To celebrate 40 years of the BRIT’s, Kames Capital make four special awards to commemorate the occasion.
The Samantha Fox / Mick Fleetwood gong for least successful combination – the duo co-presented the awards in 1989 in what has widely been acclaimed as one of the oddest combinations in the awards’ history – would go to Royal Bank of Scotland and ABN Amro. RBS paid £45bln to buy ABN Amro in 2007, a move that was largely credited as one of the first steps in RBS’s ultimate nationalisation, with the value of the acquisition effectively written down to zero within 18 months of the deal being completed. Thirteen years later and the RBS brand has been quietly retired, much like the aforementioned presenters.
In 1998, Jarvis Cocker took exception to the content of a Michael Jackson performance at the awards ceremony and promptly stormed the stage, halting the show and perhaps signalling the beginning of the end of a 30 year career. The Jarvis Cocker Whistleblower award goes to Sherron Watkins, Vice President of Corporate Development at Enron. In August 2001, she sent an email to CEO Kenneth Lay, outlining what she called an “elaborate accounting hoax”, which included inflating income and hiding epic losses. Despite the company’s concerted attempts to humiliate and punish her, four months later Enron filed for bankruptcy, becoming the biggest corporate bankruptcy in history.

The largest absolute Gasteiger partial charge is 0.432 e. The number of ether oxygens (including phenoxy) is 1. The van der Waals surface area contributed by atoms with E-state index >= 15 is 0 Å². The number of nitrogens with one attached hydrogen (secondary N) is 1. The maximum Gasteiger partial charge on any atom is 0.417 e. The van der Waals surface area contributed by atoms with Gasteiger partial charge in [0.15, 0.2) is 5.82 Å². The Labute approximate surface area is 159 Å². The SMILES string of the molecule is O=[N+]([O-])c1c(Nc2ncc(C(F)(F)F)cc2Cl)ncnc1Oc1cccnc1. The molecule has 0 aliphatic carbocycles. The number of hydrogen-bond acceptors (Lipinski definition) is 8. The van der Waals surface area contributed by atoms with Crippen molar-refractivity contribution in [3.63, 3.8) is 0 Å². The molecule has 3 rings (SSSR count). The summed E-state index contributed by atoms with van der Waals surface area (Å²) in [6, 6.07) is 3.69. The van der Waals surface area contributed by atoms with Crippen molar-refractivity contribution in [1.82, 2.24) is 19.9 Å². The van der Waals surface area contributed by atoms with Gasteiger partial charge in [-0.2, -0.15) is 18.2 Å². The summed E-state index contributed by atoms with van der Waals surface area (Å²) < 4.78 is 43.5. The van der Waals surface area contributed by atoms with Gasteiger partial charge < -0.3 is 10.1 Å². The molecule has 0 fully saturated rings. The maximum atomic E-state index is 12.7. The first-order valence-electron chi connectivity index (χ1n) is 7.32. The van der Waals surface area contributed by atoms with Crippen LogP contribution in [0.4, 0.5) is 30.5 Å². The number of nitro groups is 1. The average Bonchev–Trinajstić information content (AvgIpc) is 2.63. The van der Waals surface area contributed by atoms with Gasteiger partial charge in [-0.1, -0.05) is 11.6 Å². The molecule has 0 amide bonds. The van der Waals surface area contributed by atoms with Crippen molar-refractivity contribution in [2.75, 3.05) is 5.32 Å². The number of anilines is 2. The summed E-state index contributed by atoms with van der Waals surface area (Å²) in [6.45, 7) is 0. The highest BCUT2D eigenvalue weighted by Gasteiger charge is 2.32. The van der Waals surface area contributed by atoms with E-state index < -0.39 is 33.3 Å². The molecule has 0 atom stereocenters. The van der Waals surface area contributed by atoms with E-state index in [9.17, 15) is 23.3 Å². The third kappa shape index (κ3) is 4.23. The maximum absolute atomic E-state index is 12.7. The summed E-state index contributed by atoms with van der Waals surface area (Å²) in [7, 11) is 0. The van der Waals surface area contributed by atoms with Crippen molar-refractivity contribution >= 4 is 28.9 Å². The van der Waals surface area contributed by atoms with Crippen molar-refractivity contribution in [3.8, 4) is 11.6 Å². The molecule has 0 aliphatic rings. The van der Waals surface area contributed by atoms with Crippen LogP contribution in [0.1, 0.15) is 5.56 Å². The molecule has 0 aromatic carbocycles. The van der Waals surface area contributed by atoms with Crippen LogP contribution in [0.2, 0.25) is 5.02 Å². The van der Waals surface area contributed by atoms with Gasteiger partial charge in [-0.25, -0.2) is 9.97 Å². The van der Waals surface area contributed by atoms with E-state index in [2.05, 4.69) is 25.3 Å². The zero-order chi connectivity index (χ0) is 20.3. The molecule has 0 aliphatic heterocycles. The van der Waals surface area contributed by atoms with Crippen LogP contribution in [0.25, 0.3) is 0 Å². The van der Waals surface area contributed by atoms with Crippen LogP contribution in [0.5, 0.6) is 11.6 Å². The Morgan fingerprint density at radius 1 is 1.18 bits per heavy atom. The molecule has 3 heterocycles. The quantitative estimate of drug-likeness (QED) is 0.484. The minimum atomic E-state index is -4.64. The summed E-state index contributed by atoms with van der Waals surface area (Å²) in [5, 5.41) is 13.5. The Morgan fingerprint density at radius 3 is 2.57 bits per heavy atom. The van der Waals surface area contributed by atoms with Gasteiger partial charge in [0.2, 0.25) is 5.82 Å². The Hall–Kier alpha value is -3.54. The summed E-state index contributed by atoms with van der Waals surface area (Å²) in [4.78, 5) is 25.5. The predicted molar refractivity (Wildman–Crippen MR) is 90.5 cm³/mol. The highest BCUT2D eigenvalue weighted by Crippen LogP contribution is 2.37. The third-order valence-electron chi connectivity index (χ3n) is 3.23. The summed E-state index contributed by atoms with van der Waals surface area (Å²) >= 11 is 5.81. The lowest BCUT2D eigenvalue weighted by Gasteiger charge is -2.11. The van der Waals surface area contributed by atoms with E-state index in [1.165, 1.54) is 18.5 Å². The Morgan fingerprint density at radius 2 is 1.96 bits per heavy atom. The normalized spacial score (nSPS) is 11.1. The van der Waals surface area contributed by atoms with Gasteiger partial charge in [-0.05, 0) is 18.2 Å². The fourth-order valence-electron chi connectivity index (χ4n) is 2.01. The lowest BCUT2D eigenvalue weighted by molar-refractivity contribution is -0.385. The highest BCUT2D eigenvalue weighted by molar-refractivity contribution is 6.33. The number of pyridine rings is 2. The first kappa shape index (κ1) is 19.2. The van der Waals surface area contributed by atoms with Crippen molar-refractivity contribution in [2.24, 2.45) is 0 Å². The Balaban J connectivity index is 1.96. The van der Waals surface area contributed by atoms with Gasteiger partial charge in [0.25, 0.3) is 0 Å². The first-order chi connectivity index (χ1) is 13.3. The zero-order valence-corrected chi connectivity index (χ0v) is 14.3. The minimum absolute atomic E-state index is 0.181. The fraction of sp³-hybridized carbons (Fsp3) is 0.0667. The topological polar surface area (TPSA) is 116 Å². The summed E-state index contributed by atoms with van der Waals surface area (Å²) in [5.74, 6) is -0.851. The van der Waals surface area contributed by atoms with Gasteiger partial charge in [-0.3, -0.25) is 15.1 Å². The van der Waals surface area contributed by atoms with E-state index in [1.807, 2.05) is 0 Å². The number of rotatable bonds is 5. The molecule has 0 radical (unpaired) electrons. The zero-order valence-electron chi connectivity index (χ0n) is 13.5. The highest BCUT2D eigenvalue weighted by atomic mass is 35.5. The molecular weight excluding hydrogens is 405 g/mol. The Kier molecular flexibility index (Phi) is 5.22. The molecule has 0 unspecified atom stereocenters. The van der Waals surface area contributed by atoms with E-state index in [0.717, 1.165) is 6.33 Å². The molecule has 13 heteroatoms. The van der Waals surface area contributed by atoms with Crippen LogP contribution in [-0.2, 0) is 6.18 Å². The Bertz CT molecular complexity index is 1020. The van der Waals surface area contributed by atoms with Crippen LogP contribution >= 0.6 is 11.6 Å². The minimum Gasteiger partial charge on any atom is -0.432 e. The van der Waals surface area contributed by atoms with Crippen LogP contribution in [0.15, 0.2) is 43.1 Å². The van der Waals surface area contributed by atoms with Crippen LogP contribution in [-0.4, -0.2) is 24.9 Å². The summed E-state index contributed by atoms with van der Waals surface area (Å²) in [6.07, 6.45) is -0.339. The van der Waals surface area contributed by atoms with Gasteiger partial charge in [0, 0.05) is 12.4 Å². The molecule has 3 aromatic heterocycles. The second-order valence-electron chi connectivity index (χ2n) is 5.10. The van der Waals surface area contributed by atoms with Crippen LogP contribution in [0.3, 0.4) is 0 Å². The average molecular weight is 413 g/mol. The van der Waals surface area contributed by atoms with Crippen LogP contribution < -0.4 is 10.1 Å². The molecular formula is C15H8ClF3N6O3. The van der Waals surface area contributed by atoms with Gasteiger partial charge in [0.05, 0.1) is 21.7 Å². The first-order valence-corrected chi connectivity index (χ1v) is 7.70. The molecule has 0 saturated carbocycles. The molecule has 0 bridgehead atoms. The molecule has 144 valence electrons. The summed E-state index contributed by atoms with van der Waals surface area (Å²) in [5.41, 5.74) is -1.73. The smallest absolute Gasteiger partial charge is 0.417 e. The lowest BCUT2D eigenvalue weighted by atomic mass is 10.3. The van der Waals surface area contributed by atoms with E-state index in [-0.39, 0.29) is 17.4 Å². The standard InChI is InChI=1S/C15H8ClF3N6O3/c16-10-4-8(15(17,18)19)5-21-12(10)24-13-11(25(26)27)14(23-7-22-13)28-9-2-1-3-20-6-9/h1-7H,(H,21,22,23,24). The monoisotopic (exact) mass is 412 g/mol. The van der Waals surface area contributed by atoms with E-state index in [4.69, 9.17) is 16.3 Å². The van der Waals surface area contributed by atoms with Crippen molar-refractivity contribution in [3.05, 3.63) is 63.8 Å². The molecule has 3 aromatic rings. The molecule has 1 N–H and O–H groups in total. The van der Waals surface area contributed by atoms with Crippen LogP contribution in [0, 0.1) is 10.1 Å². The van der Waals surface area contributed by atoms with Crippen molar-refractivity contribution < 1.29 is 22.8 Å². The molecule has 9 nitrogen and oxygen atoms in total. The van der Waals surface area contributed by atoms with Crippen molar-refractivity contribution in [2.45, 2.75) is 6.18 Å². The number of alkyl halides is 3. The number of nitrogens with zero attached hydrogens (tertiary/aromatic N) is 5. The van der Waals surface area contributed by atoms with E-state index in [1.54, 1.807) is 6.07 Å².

The self-confident tone of Noel Gallagher’s acceptance speech for Oasis’s award in 1996 – when the band accepted the best video award from Michael Hutchence with the quip “Why is a has-been presenting to the gonna-be’s?” – is widely viewed as a “changing-of-the-guard” moment, which Hutchence struggled to recover from. Although Tesla regularly features as one of the most shorted stocks in hedge funds’ portfolios, the company’s current market cap of $146 bln makes it bigger than Ford, General Motors and Daimler combined. These figures – combined with Elon Musk’s relentlessly bullish marketing and self-promotion – ensures Tesla receives the Noel Gallagher Self-confidence award.
Finally, the Robbie Williams award for Biggest Winner – Williams holds the record after collecting a grand total of 15 Brit awards – goes to the Gilt market, which has a total return of 200% over the past twenty years, and 13% since Williams won his last award in 2017. Much like Robbie’s prospects for future glory, it would be difficult to foresee such triumph for government bonds over the next few years, although its capacity for reinvention should not be underestimated.